Elevation: 14440 ft ( m)
Elevation gain: ~4400 ft ( m)
Distance: 4.5 mi ( km) one way
Location: near Leadville, Colorado
Date: August 17, 2012
After hiking Wheeler Peak, I drove up to Leadville, Colorado and arrived at the Elbert Creek Campground at 5:30 on August 16. At 6:00 the next morning I began hiking up Mount Elbert, the highest point in Colorado and the second highest in the United States outside of Alaska (Mount Whitney in California is slightly higher).
Although the sun was not yet up, there was enough light to hike without a headlamp, and right from the start I encountered seven other hikers in two groups. Once I past these people there were only a few other small groups that I ran into on the way up. The first mile of the hike follows the Colorado Trail/Continental Divide Trail. The first two-thirds of this is fairly steep and is a series of switchbacks, while the rest is quite flat to the junction with the North Mount Elbert Trail.
The North Mount Elbert Trail begins with a short and fairly flat section, but quickly becomes steep and rarely flattens out thereafter. For all but the first half mile the North Mount Elbert Trail follows a ridge to the summit. At around 11,500 feet the trail crosses a small clearing that provides the first decent views. The trail reenters the forest only to reemerge a quarter mile later above tree line. Tree line is approximately the halfway point in terms of distance during the hike, but much less than half with respect to elevation. At this point you can see a false summit in front of you and if you look carefully you may be able to see the true summit to its left.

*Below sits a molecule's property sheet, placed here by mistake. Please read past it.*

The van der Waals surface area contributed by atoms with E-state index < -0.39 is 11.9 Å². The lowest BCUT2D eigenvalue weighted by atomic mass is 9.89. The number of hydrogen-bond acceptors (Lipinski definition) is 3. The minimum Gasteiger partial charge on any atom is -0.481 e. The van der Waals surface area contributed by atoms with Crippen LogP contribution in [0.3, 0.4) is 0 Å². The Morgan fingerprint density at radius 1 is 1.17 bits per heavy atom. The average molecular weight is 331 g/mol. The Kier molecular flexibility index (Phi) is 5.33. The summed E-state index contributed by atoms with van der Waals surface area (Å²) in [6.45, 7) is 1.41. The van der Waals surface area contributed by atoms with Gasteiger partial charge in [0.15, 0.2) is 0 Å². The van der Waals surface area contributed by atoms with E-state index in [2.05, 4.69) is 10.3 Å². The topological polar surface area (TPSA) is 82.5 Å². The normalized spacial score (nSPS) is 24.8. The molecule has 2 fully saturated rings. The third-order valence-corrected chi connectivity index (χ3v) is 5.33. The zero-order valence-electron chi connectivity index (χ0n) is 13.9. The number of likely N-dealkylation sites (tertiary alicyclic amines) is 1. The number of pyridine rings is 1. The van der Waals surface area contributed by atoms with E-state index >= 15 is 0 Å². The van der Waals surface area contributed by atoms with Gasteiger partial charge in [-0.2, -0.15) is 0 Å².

Just below the false summit a quick-moving cloud dropped some freezing rain on me for about ten minutes, but after it passed the weather improved. Once you have reached the false summit you have climbed the steepest part of the trail. But from here the going is still very slow as you approach 14,000 feet. As you near the summit the trail flattens out and you get views in all directions. There were several people already at the summit when I arrived at 9:30, and I previously passed a few who had begun the descent.
The North Mount Elbert Trail is one of three trails that go to the summit of Mount Elbert, although it is the shortest and probably the most popular. The view from the summit was not as great as I had hoped because northwesterly winds had brought in smoke from fires that were burning in Idaho and California. I could see north to Mount Massive, south to La Plata Peak, and west a ways, but I couldn’t see much to the east. By the time I left the summit there were many more people there, and I passed even more still hiking up as I hiked down. I arrived at the trailhead just after 12:30.
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